The National Labor Relations Board just released a ruling that, according to Forbes, “could end contract labor as we know it.” The board essentially decided that two (or more) companies could be considered “employers” if they jointly determined the terms and conditions of employment. The prototypical case would be a company that hired workers through a temp agency. Both the temp agency and the company where the people actually worked could be considered to be their employer for purposes such as organizing a union. Another example could be hotels owned by investors, but managed by a hotel management company (like Hyatt, InterContinental) or restaurants owned by investors under franchise agreements where the franchisor makes all decisions about work rules (like McDonald’s).
The case at hand had to do with a vote to form a union that was held in April of 2014 at a company that gets almost all of its workers through an agency. They had claimed that the first company could not be unionized because it did not have employees and the other could not be unionized because it was simply an agency and had nothing to do with determining what the workers did or how much they are paid. Forbes claims that that will be a bad thing for employers and for workers. Forbes is wrong.
This really gets us to how our society works here in the United States. Anytime I have taken a job it has been at a big company, and included health insurance for me and my family, a retirement savings plan, several weeks per year of paid vacation time, etc. I’ve never even thought about those things, I just know that if a family member or I get sick, that I don’t have to worry about any financial repercussions.
That is not the case for many Americans. Even the large companies that offer benefits to employees are finding more ways to have people working for them, without taking on the responsibilities of being their employer. Simply dropping benefits would be inconvenient, because certain provisions in the tax code encourage offering the same benefits to all employees, including the executives.
Companies often do this by:
- Designating people doing work as independent contractors
- Having separate legal entities to employ the executives which do not employ the workers.
- Organizing the business as many small companies, all with the same name and a very standard business model, so the public thinks of it as one big company (franchise businesses, like McDonald’s).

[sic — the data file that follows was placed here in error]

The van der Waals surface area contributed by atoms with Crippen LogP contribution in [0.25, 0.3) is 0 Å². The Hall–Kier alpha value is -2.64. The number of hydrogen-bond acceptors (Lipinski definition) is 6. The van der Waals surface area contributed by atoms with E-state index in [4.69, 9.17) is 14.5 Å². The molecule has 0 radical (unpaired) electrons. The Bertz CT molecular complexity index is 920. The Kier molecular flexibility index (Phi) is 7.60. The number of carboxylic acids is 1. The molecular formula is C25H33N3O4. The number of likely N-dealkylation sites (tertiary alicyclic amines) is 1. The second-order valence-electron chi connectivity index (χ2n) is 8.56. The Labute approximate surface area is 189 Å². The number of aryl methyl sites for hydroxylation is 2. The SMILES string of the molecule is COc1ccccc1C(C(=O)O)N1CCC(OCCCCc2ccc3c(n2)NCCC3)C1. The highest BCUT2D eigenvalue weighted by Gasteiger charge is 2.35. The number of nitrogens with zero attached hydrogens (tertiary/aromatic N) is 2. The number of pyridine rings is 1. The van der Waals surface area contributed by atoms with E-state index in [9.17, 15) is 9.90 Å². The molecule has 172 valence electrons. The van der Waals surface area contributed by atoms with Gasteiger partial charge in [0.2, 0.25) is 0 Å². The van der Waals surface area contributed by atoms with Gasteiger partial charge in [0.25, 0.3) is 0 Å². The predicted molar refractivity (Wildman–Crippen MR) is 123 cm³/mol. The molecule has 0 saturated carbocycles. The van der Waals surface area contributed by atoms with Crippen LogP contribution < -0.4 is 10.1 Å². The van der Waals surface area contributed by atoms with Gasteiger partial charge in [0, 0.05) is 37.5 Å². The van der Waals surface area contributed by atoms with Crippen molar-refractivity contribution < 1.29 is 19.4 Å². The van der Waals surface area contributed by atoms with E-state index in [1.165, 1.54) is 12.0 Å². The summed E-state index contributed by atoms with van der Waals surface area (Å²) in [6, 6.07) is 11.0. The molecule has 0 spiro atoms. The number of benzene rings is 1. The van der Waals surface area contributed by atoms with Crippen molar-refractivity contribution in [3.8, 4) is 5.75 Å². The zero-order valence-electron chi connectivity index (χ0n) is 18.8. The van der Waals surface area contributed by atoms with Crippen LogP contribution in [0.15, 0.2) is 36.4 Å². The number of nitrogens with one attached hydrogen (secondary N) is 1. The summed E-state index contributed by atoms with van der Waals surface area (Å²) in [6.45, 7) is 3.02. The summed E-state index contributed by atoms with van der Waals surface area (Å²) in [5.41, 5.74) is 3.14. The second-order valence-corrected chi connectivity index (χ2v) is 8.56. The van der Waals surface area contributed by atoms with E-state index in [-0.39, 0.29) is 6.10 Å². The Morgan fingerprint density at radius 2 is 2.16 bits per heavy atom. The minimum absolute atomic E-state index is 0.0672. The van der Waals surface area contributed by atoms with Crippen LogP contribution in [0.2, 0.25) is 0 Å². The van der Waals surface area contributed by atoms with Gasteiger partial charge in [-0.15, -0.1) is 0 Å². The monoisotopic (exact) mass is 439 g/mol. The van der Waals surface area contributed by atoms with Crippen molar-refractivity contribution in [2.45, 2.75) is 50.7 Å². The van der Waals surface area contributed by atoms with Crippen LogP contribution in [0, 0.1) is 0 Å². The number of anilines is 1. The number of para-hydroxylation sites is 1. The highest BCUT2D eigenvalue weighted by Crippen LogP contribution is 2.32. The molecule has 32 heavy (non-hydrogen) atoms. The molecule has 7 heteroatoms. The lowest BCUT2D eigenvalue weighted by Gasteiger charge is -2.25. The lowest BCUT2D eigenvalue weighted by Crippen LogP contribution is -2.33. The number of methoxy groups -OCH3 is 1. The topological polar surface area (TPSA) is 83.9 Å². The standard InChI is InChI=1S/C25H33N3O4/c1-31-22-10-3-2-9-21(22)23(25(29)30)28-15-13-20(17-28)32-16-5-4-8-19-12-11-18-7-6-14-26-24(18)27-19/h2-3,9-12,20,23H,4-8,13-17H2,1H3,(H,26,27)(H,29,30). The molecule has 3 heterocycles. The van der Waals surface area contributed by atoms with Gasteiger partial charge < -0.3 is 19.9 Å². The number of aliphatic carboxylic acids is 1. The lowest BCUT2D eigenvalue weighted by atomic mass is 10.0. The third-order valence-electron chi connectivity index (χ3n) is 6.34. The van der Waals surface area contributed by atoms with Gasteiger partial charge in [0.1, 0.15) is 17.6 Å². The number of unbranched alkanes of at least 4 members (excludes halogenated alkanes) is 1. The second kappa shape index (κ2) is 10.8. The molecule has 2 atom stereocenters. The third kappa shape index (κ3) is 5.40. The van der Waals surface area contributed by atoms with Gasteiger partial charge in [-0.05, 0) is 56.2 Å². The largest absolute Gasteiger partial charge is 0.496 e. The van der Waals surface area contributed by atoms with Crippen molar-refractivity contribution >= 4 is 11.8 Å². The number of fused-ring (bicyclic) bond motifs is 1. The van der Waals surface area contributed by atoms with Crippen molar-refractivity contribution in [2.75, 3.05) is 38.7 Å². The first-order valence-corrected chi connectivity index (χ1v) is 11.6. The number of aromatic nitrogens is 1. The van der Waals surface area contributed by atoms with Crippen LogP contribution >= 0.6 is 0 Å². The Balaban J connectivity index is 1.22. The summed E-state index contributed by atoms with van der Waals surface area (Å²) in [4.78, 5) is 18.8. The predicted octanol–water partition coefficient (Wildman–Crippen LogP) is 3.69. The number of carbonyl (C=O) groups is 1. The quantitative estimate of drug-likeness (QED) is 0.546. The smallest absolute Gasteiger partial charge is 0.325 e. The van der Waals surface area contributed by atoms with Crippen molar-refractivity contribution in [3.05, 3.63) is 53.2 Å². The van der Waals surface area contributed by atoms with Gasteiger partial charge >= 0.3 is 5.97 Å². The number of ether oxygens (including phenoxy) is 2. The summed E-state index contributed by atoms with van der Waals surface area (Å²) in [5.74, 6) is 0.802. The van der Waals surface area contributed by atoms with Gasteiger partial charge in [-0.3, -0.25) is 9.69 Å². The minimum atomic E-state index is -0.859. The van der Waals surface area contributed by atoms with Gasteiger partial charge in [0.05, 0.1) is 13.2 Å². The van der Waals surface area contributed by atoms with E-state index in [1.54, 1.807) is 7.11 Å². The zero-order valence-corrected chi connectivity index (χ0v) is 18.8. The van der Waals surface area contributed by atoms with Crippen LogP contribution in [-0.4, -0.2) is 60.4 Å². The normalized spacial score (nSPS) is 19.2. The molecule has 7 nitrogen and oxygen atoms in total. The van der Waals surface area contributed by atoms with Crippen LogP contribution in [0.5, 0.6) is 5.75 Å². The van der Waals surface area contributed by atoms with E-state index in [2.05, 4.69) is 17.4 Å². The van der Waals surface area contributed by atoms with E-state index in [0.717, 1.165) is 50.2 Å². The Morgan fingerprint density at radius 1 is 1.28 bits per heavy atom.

That is one of the main drivers for the plethora of janitorial service agencies, temp agencies, etc. Yes, sometimes there really is a need for temporary workers, but in the overwhelming majority of cases, workers are employed to fill permanent positions through a temp agency. The agency will of course charge well more than the person gets paid (to make a profit), it is still less than the full cost of hiring an employee with benefits.
Let’s look at franchises, like McDonald’s. The contention that the franchisees are independent, or that their labor practices are outside of McDonald’s control is false. Court proceedings in New York, in Michigan and in California have exposed the extent to which McDonald’s and the franchisees are so intertwined that they cannot possibly be truly independent businesses.
According to court records (In California’s Alameda County, Hughes, Ochoa, Salazar, and Sanchez, in the federal court for the Eastern District of New York, Beard, and in federal court for the Eastern District of Michigan, Pullen).
The plaintiff’s filings include:
- McDonald’s franchisees are required to use a McDonalds computer system that compiles data about sales, inventory, and labor costs. The system calculates how many people the franchisee must hire and is used to set work schedules for individual employees and it keeps track not only of when each employee goes on and off the clock but even how long it takes each to fill every customer order.
- McDonald’s give the individual franchisees targets for labor costs.
- McDonald’s monitors franchisees doing wage reviews and supplies forms to use.
- McDonald’s centrally recruits and screens job applicants in aggregate for the franchise restaurants and the company owned restaurants.
The main argument on the other side seems to be that any restraints on what employers do is bad policy, so evading the rules should be encouraged.
We could have a debate about labor regulations. I happen to believe that because employers have much more bargaining power than the employees, some regulation is necessary. Most of all, I believe that some respect for the rule of law is also required for our society to operate properly and am pleased at the outcome of this recent ruling.